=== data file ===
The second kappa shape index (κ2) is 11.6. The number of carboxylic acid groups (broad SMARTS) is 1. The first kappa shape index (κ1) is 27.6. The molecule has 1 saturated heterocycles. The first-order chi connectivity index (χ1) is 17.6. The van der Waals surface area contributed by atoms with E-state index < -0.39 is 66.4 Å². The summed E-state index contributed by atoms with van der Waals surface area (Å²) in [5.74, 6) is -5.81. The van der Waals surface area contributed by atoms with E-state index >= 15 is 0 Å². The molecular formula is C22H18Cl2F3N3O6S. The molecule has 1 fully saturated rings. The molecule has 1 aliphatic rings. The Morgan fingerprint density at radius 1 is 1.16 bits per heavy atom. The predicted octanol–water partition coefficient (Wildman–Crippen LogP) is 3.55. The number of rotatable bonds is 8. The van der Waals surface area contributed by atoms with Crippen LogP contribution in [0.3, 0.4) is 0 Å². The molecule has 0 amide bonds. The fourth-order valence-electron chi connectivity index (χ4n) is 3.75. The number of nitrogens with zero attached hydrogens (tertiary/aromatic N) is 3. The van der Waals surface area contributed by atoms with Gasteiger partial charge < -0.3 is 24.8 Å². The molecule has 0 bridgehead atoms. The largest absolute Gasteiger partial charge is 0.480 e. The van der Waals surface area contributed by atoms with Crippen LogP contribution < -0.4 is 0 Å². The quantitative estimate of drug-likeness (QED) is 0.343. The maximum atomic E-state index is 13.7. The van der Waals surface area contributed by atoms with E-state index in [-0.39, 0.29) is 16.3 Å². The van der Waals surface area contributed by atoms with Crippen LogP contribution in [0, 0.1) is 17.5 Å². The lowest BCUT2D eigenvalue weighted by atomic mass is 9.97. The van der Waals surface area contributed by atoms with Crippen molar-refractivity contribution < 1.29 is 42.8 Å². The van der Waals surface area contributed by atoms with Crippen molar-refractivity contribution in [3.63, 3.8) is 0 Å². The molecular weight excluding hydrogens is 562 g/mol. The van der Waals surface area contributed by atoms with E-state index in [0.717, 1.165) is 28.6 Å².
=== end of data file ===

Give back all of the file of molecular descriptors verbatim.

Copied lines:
The second kappa shape index (κ2) is 11.6. The number of carboxylic acid groups (broad SMARTS) is 1. The first kappa shape index (κ1) is 27.6. The molecule has 1 saturated heterocycles. The first-order chi connectivity index (χ1) is 17.6. The van der Waals surface area contributed by atoms with E-state index < -0.39 is 66.4 Å². The summed E-state index contributed by atoms with van der Waals surface area (Å²) in [5.74, 6) is -5.81. The van der Waals surface area contributed by atoms with E-state index >= 15 is 0 Å². The molecular formula is C22H18Cl2F3N3O6S. The molecule has 1 fully saturated rings. The molecule has 1 aliphatic rings. The Morgan fingerprint density at radius 1 is 1.16 bits per heavy atom. The predicted octanol–water partition coefficient (Wildman–Crippen LogP) is 3.55. The number of rotatable bonds is 8. The van der Waals surface area contributed by atoms with Crippen LogP contribution in [0.3, 0.4) is 0 Å². The molecule has 0 amide bonds. The fourth-order valence-electron chi connectivity index (χ4n) is 3.75. The number of nitrogens with zero attached hydrogens (tertiary/aromatic N) is 3. The van der Waals surface area contributed by atoms with Gasteiger partial charge < -0.3 is 24.8 Å². The molecule has 0 bridgehead atoms. The largest absolute Gasteiger partial charge is 0.480 e. The van der Waals surface area contributed by atoms with Crippen LogP contribution < -0.4 is 0 Å². The quantitative estimate of drug-likeness (QED) is 0.343. The maximum atomic E-state index is 13.7. The van der Waals surface area contributed by atoms with E-state index in [-0.39, 0.29) is 16.3 Å². The van der Waals surface area contributed by atoms with Crippen LogP contribution in [0, 0.1) is 17.5 Å². The lowest BCUT2D eigenvalue weighted by atomic mass is 9.97. The van der Waals surface area contributed by atoms with Crippen molar-refractivity contribution < 1.29 is 42.8 Å². The van der Waals surface area contributed by atoms with Crippen molar-refractivity contribution in [3.63, 3.8) is 0 Å². The molecular weight excluding hydrogens is 562 g/mol. The van der Waals surface area contributed by atoms with E-state index in [0.717, 1.165) is 28.6 Å².